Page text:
Lula finally managed to convince investors that he is committed to economic growth. But a widening corruption scandal threatens to discredit his work.
Brazil is no stranger to turbulence, but the shockwaves hitting the country since the beginning of June are something out of the ordinary. President Luiz Inácio Lula da Silva's ruling Workers Party (PT) was once a byword for probity in Brazil's notoriously seedy body politic. Now PT bosses stand accused of orchestrating the systematic and widespread bribery of ruling coalition lawmakers. If it becomes clear that Lula himself knew what was going on, then his chances of reelection in October 2006 once a given will become remote and his government could fall.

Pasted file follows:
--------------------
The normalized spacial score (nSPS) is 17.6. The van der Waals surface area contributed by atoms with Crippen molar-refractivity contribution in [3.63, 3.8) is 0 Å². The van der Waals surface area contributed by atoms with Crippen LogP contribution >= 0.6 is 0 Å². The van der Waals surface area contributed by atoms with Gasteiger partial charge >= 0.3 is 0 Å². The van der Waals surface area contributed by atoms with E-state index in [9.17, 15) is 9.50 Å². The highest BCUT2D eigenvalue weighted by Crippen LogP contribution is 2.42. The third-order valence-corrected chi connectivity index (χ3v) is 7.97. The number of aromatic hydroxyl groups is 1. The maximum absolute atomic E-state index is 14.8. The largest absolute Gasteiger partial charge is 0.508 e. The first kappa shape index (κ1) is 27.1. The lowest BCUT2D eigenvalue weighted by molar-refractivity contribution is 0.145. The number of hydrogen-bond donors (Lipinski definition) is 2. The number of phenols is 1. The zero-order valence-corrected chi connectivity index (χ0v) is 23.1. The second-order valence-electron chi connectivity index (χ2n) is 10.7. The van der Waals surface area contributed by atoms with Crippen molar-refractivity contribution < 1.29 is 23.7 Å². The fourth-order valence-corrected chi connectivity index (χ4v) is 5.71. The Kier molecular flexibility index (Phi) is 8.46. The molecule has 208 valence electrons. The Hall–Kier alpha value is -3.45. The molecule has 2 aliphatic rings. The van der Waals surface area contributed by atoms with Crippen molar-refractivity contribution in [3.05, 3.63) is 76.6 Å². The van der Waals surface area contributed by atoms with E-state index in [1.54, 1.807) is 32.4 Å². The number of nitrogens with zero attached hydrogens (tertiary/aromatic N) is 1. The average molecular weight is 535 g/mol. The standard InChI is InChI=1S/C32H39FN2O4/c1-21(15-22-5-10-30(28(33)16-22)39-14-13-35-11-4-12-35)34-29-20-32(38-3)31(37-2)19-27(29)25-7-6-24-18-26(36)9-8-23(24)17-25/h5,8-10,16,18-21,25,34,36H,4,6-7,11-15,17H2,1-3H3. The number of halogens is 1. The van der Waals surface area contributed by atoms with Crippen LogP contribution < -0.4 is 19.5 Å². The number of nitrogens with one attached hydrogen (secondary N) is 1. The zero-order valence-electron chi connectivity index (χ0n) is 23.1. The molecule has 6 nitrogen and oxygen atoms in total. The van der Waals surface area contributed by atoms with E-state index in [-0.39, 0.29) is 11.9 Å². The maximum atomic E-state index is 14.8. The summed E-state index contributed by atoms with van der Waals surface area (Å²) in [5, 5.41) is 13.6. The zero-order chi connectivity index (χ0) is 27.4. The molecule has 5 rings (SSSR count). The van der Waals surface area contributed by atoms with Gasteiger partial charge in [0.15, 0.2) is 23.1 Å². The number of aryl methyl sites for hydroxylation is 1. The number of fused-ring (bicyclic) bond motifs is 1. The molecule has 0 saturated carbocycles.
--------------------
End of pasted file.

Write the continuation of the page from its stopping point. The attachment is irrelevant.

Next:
Lula initially promised the government would "cut its own flesh" if necessary to get to the truth of the allegations. In late July, however, in what seemed an attempt to stifle investigation, he warned that Brazil's economy "is still very vulnerable" and cautioned against "playing around in this area so that we don't take...
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